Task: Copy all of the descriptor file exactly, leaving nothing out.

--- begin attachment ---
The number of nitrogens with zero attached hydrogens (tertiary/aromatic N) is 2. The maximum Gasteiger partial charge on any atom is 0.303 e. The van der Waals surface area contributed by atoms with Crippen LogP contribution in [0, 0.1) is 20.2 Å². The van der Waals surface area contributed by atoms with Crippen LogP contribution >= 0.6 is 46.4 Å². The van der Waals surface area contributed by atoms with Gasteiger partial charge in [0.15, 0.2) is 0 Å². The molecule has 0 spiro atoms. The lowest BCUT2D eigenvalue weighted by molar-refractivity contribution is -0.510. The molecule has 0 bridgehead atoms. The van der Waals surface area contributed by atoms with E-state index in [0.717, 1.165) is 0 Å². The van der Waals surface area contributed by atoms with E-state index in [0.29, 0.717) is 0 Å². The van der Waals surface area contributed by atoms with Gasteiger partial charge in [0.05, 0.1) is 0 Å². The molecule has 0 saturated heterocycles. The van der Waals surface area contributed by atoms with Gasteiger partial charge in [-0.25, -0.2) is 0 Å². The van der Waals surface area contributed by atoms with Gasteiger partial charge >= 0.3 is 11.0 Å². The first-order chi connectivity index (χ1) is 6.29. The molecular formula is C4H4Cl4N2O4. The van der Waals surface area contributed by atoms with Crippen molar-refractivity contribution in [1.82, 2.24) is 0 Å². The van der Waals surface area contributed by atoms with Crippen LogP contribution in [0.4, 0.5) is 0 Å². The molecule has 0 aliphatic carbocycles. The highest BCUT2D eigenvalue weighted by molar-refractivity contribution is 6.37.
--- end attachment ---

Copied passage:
The number of nitrogens with zero attached hydrogens (tertiary/aromatic N) is 2. The maximum Gasteiger partial charge on any atom is 0.303 e. The van der Waals surface area contributed by atoms with Crippen LogP contribution in [0, 0.1) is 20.2 Å². The van der Waals surface area contributed by atoms with Crippen LogP contribution >= 0.6 is 46.4 Å². The van der Waals surface area contributed by atoms with Gasteiger partial charge in [0.15, 0.2) is 0 Å². The molecule has 0 spiro atoms. The lowest BCUT2D eigenvalue weighted by molar-refractivity contribution is -0.510. The molecule has 0 bridgehead atoms. The van der Waals surface area contributed by atoms with E-state index in [0.717, 1.165) is 0 Å². The van der Waals surface area contributed by atoms with E-state index in [0.29, 0.717) is 0 Å². The van der Waals surface area contributed by atoms with Gasteiger partial charge in [0.05, 0.1) is 0 Å². The molecule has 0 saturated heterocycles. The van der Waals surface area contributed by atoms with Gasteiger partial charge in [-0.25, -0.2) is 0 Å². The van der Waals surface area contributed by atoms with Gasteiger partial charge >= 0.3 is 11.0 Å². The first-order chi connectivity index (χ1) is 6.29. The molecular formula is C4H4Cl4N2O4. The van der Waals surface area contributed by atoms with Crippen molar-refractivity contribution in [1.82, 2.24) is 0 Å². The van der Waals surface area contributed by atoms with Crippen LogP contribution in [0.4, 0.5) is 0 Å². The molecule has 0 aliphatic carbocycles. The highest BCUT2D eigenvalue weighted by molar-refractivity contribution is 6.37.